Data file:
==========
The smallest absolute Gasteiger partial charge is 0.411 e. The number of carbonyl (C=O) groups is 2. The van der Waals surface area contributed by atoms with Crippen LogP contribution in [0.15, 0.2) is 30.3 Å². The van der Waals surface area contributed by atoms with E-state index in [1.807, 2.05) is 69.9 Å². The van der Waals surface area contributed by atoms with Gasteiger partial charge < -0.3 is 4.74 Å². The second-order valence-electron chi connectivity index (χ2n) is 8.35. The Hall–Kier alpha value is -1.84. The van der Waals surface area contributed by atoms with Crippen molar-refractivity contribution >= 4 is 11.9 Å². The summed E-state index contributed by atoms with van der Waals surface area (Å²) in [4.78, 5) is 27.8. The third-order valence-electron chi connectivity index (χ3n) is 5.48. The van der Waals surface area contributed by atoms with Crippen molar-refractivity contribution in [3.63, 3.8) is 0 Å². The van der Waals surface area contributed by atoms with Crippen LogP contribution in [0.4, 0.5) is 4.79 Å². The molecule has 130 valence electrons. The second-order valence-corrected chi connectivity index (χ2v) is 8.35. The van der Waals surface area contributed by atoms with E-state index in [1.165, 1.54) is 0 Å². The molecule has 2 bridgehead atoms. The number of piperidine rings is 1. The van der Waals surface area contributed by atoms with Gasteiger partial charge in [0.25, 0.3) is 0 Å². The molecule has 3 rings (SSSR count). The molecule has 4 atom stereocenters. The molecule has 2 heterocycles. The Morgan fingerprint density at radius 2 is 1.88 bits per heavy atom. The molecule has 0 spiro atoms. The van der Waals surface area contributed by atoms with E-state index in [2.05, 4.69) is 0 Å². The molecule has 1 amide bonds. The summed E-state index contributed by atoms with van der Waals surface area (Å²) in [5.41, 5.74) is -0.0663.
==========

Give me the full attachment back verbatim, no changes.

The smallest absolute Gasteiger partial charge is 0.411 e. The number of carbonyl (C=O) groups is 2. The van der Waals surface area contributed by atoms with Crippen LogP contribution in [0.15, 0.2) is 30.3 Å². The van der Waals surface area contributed by atoms with E-state index in [1.807, 2.05) is 69.9 Å². The van der Waals surface area contributed by atoms with Gasteiger partial charge < -0.3 is 4.74 Å². The second-order valence-electron chi connectivity index (χ2n) is 8.35. The Hall–Kier alpha value is -1.84. The van der Waals surface area contributed by atoms with Crippen molar-refractivity contribution >= 4 is 11.9 Å². The summed E-state index contributed by atoms with van der Waals surface area (Å²) in [4.78, 5) is 27.8. The third-order valence-electron chi connectivity index (χ3n) is 5.48. The van der Waals surface area contributed by atoms with Crippen molar-refractivity contribution in [3.63, 3.8) is 0 Å². The van der Waals surface area contributed by atoms with Crippen LogP contribution in [0.4, 0.5) is 4.79 Å². The molecule has 130 valence electrons. The second-order valence-corrected chi connectivity index (χ2v) is 8.35. The van der Waals surface area contributed by atoms with E-state index in [1.165, 1.54) is 0 Å². The molecule has 2 bridgehead atoms. The number of piperidine rings is 1. The van der Waals surface area contributed by atoms with Gasteiger partial charge in [0.25, 0.3) is 0 Å². The molecule has 3 rings (SSSR count). The molecule has 4 atom stereocenters. The molecule has 2 heterocycles. The Morgan fingerprint density at radius 2 is 1.88 bits per heavy atom. The molecule has 0 spiro atoms. The van der Waals surface area contributed by atoms with E-state index in [2.05, 4.69) is 0 Å². The molecule has 1 amide bonds. The summed E-state index contributed by atoms with van der Waals surface area (Å²) in [5.41, 5.74) is -0.0663.